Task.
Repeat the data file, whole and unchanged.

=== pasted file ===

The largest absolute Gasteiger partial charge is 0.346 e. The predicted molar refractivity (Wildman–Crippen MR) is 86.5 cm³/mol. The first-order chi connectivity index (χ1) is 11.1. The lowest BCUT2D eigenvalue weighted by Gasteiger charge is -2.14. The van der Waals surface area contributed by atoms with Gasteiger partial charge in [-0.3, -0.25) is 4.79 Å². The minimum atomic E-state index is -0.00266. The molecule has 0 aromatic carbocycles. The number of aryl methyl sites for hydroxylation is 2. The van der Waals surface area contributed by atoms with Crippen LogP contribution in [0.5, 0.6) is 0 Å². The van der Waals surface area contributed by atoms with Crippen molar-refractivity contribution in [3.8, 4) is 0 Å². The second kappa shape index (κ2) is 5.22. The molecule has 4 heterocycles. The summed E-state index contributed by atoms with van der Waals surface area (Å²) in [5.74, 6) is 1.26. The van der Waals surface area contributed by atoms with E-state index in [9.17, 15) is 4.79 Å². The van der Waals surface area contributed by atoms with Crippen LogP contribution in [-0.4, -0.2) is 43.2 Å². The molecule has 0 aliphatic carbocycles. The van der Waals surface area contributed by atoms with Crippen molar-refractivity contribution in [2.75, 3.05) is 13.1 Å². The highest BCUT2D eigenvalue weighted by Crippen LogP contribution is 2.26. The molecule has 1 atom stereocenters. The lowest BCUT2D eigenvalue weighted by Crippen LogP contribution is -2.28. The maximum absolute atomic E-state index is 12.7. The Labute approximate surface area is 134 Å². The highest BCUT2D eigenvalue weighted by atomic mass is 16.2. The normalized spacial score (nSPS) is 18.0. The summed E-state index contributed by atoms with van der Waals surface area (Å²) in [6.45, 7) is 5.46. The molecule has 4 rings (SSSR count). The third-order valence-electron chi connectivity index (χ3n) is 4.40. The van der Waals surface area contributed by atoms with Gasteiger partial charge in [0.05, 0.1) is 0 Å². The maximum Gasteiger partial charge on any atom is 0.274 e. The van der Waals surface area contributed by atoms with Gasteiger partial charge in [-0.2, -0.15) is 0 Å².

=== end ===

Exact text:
The largest absolute Gasteiger partial charge is 0.346 e. The predicted molar refractivity (Wildman–Crippen MR) is 86.5 cm³/mol. The first-order chi connectivity index (χ1) is 11.1. The lowest BCUT2D eigenvalue weighted by Gasteiger charge is -2.14. The van der Waals surface area contributed by atoms with Gasteiger partial charge in [-0.3, -0.25) is 4.79 Å². The minimum atomic E-state index is -0.00266. The molecule has 0 aromatic carbocycles. The number of aryl methyl sites for hydroxylation is 2. The van der Waals surface area contributed by atoms with Crippen LogP contribution in [0.5, 0.6) is 0 Å². The van der Waals surface area contributed by atoms with Crippen molar-refractivity contribution in [3.8, 4) is 0 Å². The second kappa shape index (κ2) is 5.22. The molecule has 4 heterocycles. The summed E-state index contributed by atoms with van der Waals surface area (Å²) in [5.74, 6) is 1.26. The van der Waals surface area contributed by atoms with E-state index in [9.17, 15) is 4.79 Å². The van der Waals surface area contributed by atoms with Crippen LogP contribution in [-0.4, -0.2) is 43.2 Å². The molecule has 0 aliphatic carbocycles. The van der Waals surface area contributed by atoms with Crippen molar-refractivity contribution in [2.75, 3.05) is 13.1 Å². The highest BCUT2D eigenvalue weighted by Crippen LogP contribution is 2.26. The molecule has 1 atom stereocenters. The lowest BCUT2D eigenvalue weighted by Crippen LogP contribution is -2.28. The maximum absolute atomic E-state index is 12.7. The Labute approximate surface area is 134 Å². The highest BCUT2D eigenvalue weighted by atomic mass is 16.2. The normalized spacial score (nSPS) is 18.0. The summed E-state index contributed by atoms with van der Waals surface area (Å²) in [6.45, 7) is 5.46. The molecule has 4 rings (SSSR count). The third-order valence-electron chi connectivity index (χ3n) is 4.40. The van der Waals surface area contributed by atoms with Gasteiger partial charge in [0.05, 0.1) is 0 Å². The maximum Gasteiger partial charge on any atom is 0.274 e. The van der Waals surface area contributed by atoms with Gasteiger partial charge in [-0.2, -0.15) is 0 Å².